People have this stigma and embarrassment, and they’re not telling anybody. They’ve got all this debt and can’t tell people how they got it and it causes people to take their own lives, because they’d have to admit they’ve got a gambling addiction. I became suicidal – you get in such a dark place with it and it just consumes your whole life. It takes over and you think the only way out is to end your life, because then it’ll stop.
At the time there were very few support services. There was basically only Gamblers Anonymous, but I’d never have gone to that as a woman because it’s a completely male-dominated environment. The lived experience people who work for the services and charities now are still predominantly men, so when they go into schools and colleges speaking to young people it just reinforces that message that it’s still a male-dominated addiction. But you can see how women are targeted in the daytime with the pink and fluffy bingo adverts and then in the evening it’s all casinos and football – they know exactly what they’re doing. Every other advert is a gambling advert, and they’re using celebrities to endorse it. You couldn’t put adverts for pornography on TV because there’d be uproar, but the gambling advertising on TV and social media normalises it for young people – these are adult products.
The point I knew I needed treatment was when I’d maxed out all the credit cards but I managed to get a £1,600 overdraft on our joint account, and within 50 minutes I’d spent all of it on slots online. I was devastated and disgusted and ashamed, and I had to ring my partner and tell him I’d done it again after promising to stop so many times. I just snapped the card up and started cutting at my wrists. The GP gave me pills and got me a counselling appointment but the counsellor didn’t turn up the first time so I never went back. I carried on gambling for about another 18 months before I found a local service and got a 12-week talking therapy.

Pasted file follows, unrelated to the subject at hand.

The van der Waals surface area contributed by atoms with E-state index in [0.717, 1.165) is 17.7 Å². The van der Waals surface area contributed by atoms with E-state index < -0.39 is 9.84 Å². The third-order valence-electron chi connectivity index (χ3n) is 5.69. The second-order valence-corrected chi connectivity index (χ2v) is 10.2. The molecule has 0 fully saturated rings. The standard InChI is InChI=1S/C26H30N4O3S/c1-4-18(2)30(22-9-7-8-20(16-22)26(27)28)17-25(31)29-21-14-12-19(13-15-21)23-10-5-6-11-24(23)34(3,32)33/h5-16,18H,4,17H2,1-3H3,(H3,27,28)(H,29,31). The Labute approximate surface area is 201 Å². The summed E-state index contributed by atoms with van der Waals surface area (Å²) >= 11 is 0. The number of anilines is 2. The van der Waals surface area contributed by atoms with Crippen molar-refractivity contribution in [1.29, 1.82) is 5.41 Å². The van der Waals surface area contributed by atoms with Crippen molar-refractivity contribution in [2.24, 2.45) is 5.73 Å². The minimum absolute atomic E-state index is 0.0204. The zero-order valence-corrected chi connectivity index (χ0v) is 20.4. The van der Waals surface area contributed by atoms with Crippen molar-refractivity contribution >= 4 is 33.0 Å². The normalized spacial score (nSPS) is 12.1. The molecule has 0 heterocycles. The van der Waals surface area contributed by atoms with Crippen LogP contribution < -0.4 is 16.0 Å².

I’ve tried to turn a negative into a positive and I’ve campaigned to get credit cards banned for gambling and to raise awareness of gambling addiction, particularly with women. I relapsed once early on but I’ve got [blocking software] Gamban on my phone and I stay away from all forms of gambling. It would be like an alcoholic saying they’ll just have one drink – it would soon be a bottle of vodka. In some ways gambling addiction is easier to hide than with drugs or alcohol, because there’s no substance. You can be in all this debt and about to lose your family and your home but you can put a smile on your face and no one will know. But we have far, far too many suicides that are directly linked to gambling addiction.
Kelly Field, as told to DDN